When the people heard this, they were cut to the heart and said to Peter and the other apostles, “Brothers, what shall we do?”
Peter replied, “Repent and be baptized, every one of you, in the name of Jesus Christ for the forgiveness of your sins. And you will receive the gift of the Holy Spirit. The promise is for you and your children and for all who are far off—for all whom the Lord our God will call.”
With many other words he warned them; and he pleaded with them, “Save yourselves from this corrupt generation.” Those who accepted his message were baptized, and about three thousand were added to their number that day.
- Acts 2:37-41
“I preach to my congregation week after week. And I pray that I may be able to preach with such convicting power that my people will sweat! I do not want them to leave my services feeling good. The last thing I want to do is to give them some kind of religious tranquilizer – and let them go to hell in their relaxation.”
- A. W. Tozer, Jesus is Victor
The Tozer quote is from a preacher’s perspective, but as a worshiper in the pews, I must agree. Far too often, I learn something from the sermon, but the sermon does not move me to action. In that sense, the sermon was wasted. Not necessarily speaking of our present preacher, but I have heard thousands of sermons over the years. (I have done the math. Maybe you should also if you are a regular church-goer.) Frankly, I would love to hear a sermon that would move me enough to write two posts about it. In one post, it should include a confession of what area of my life still needed improvement. For those who are saved, a fire and brimstone sermon is effective toward sanctification, maybe more so than the unsaved toward salvation. An unsaved person does not enjoy hearing that they are sinners, but a saved person knows that he/she is a sinner and should be ready to deal with that sin.
The church where we attend has a senior pastor who is the quintessential picture of God’s love for all who encounter him. I do not think that he could ever pull off the classic Southern Baptist fire and brimstone sermon, with rage in his voice and spit drooling from his lips. I have heard that some other members in the church are starting to look for that fire and brimstone preacher elsewhere. They don’t really have to leave. Our pastor, while excellent at pastoral care and sermons that match, is great at the subtle fire and brimstone. No shouting and talking down to you, but he gets the point across regarding the fact that Jesus died to save us from something, and that our time is short. In most cases, our time is much shorter than we think.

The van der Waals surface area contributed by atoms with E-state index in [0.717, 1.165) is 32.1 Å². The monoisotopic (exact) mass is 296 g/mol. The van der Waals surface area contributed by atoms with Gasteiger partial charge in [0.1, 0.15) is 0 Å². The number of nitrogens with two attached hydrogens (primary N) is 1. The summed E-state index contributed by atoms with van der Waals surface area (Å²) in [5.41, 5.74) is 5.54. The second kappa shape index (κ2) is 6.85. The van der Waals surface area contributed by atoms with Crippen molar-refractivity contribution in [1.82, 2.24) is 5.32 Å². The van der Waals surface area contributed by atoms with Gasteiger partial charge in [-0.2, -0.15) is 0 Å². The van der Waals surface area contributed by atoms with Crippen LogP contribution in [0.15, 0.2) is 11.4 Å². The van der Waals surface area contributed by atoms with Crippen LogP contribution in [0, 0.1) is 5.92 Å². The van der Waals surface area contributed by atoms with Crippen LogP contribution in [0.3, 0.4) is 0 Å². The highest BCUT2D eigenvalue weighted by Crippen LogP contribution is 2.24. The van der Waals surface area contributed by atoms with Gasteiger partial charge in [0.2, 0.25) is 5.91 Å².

When someone has a serious illness or a near miss terrible accident, they realize how short time can be. There is urgency in their actions and their speech. They want others to know what is important to them. Is God important?
I have a lot of lovely, loving friends who have no unkind words for anyone. They have the “do not judge, or you shall be judged” motto, but it bothers me that when they look at their neighbors or their fellow church goers, and all that these friends see is the good qualities of the other person. Okay, they only see my good qualities. That one fact is probably the only reason why I remain their friend. Otherwise, why hang around this guy?!
But, I have an evangelist’s heart. I cannot see my neighbor quietly go through life simply being ‘good’ and hoping that is enough. I grew up in church. I was a good kid. I know that is not enough. I take the Great Commission seriously. If I said nothing, I would die inside. I would be betraying God in remaining silent. It boggles my mind that others see a friend, notice a glimmer of something that might be a little good – sort of, and then ignore saying anything further in fear of offending them. If they are offended, there is no Truth in them. If they embrace in Love, the attempt to direct them toward Jesus might help to remind them that they should be doing the same thing in spreading the Word. But God could be working on that person’s heart, and it may be up to that good friend to jar them into turning toward Jesus – at least pointing in that direction. Can you sit by, acting like you love them, while ushering them toward eternal suffering by your lack of saying a few ‘dangerous’ words? Speaking those ‘dangerous’ words is showing Love.
Just read Peter’s sermon prior to the Scripture above. He did not speak in politically correct terms. He did not gild the lily. He did not worry about offending anyone. He flatly told the crowd that they were guilty of murdering the Son of God. Then he called them to repent. Now that is a sermon that made a difference. As the Scripture above states, about three thousand new followers of Jesus were added that day.
There are few churches in our area that have 3,000 people attending on any given Sunday, or weekend for that matter, maybe none close-by. But I do not think it a bad idea to make the 300 squirm in their seats a bit. Sweating is good for you. Otherwise, we get complacent, lazy, and lukewarm. And what does Jesus say about a lukewarm church? In Revelation 3, He says in the letter to Laodicea that He would love to spit it out. Don’t call yourself God’s church that He ordained when God wants to throw up just thinking about you.
Are you willing to be part of the lukewarm church or are you ready to grow closer to Jesus by coming face-to-face with what is wrong in your life and repenting? For me, let me leave church uncomfortable, if it means that I change my life to be closer to Jesus.
Soli Deo Gloria. Only to God be the Glory.